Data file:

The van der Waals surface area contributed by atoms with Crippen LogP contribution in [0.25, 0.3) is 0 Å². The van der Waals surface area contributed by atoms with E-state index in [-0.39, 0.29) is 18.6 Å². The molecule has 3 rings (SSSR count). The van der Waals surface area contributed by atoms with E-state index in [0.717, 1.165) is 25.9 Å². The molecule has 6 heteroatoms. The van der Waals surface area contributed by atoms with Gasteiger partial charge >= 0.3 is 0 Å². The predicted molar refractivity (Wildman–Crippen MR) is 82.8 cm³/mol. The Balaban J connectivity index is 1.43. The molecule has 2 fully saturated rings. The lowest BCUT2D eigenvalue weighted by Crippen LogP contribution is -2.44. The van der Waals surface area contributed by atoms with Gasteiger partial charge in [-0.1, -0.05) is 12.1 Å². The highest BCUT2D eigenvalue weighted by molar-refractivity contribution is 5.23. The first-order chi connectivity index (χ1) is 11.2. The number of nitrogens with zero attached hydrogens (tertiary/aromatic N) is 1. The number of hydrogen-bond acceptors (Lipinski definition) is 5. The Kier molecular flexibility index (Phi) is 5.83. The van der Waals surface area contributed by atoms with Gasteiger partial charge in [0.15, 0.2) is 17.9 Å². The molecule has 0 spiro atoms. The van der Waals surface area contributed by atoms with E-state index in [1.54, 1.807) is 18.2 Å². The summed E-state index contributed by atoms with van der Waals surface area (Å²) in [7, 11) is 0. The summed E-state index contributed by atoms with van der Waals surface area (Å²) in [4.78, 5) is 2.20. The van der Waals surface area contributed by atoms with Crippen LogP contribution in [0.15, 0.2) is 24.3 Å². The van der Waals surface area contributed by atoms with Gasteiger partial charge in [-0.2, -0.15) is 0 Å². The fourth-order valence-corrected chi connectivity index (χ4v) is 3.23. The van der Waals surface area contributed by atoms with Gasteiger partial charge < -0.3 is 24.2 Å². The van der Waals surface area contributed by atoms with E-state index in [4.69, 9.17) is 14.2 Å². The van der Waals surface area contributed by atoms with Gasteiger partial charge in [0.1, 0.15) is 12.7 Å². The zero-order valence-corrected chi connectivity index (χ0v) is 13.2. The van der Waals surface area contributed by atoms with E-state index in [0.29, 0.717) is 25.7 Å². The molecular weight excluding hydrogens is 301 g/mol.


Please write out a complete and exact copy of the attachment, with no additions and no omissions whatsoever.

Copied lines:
The van der Waals surface area contributed by atoms with Crippen LogP contribution in [0.25, 0.3) is 0 Å². The van der Waals surface area contributed by atoms with E-state index in [-0.39, 0.29) is 18.6 Å². The molecule has 3 rings (SSSR count). The van der Waals surface area contributed by atoms with E-state index in [0.717, 1.165) is 25.9 Å². The molecule has 6 heteroatoms. The van der Waals surface area contributed by atoms with Gasteiger partial charge >= 0.3 is 0 Å². The predicted molar refractivity (Wildman–Crippen MR) is 82.8 cm³/mol. The Balaban J connectivity index is 1.43. The molecule has 2 fully saturated rings. The lowest BCUT2D eigenvalue weighted by Crippen LogP contribution is -2.44. The van der Waals surface area contributed by atoms with Gasteiger partial charge in [-0.1, -0.05) is 12.1 Å². The highest BCUT2D eigenvalue weighted by molar-refractivity contribution is 5.23. The first-order chi connectivity index (χ1) is 11.2. The number of nitrogens with zero attached hydrogens (tertiary/aromatic N) is 1. The number of hydrogen-bond acceptors (Lipinski definition) is 5. The Kier molecular flexibility index (Phi) is 5.83. The van der Waals surface area contributed by atoms with Gasteiger partial charge in [0.15, 0.2) is 17.9 Å². The molecule has 0 spiro atoms. The van der Waals surface area contributed by atoms with E-state index in [1.54, 1.807) is 18.2 Å². The summed E-state index contributed by atoms with van der Waals surface area (Å²) in [7, 11) is 0. The summed E-state index contributed by atoms with van der Waals surface area (Å²) in [4.78, 5) is 2.20. The van der Waals surface area contributed by atoms with Crippen LogP contribution in [0.15, 0.2) is 24.3 Å². The van der Waals surface area contributed by atoms with Gasteiger partial charge in [-0.2, -0.15) is 0 Å². The fourth-order valence-corrected chi connectivity index (χ4v) is 3.23. The van der Waals surface area contributed by atoms with Gasteiger partial charge < -0.3 is 24.2 Å². The van der Waals surface area contributed by atoms with E-state index in [4.69, 9.17) is 14.2 Å². The van der Waals surface area contributed by atoms with Gasteiger partial charge in [0.1, 0.15) is 12.7 Å². The zero-order valence-corrected chi connectivity index (χ0v) is 13.2. The van der Waals surface area contributed by atoms with E-state index in [0.29, 0.717) is 25.7 Å². The molecular weight excluding hydrogens is 301 g/mol.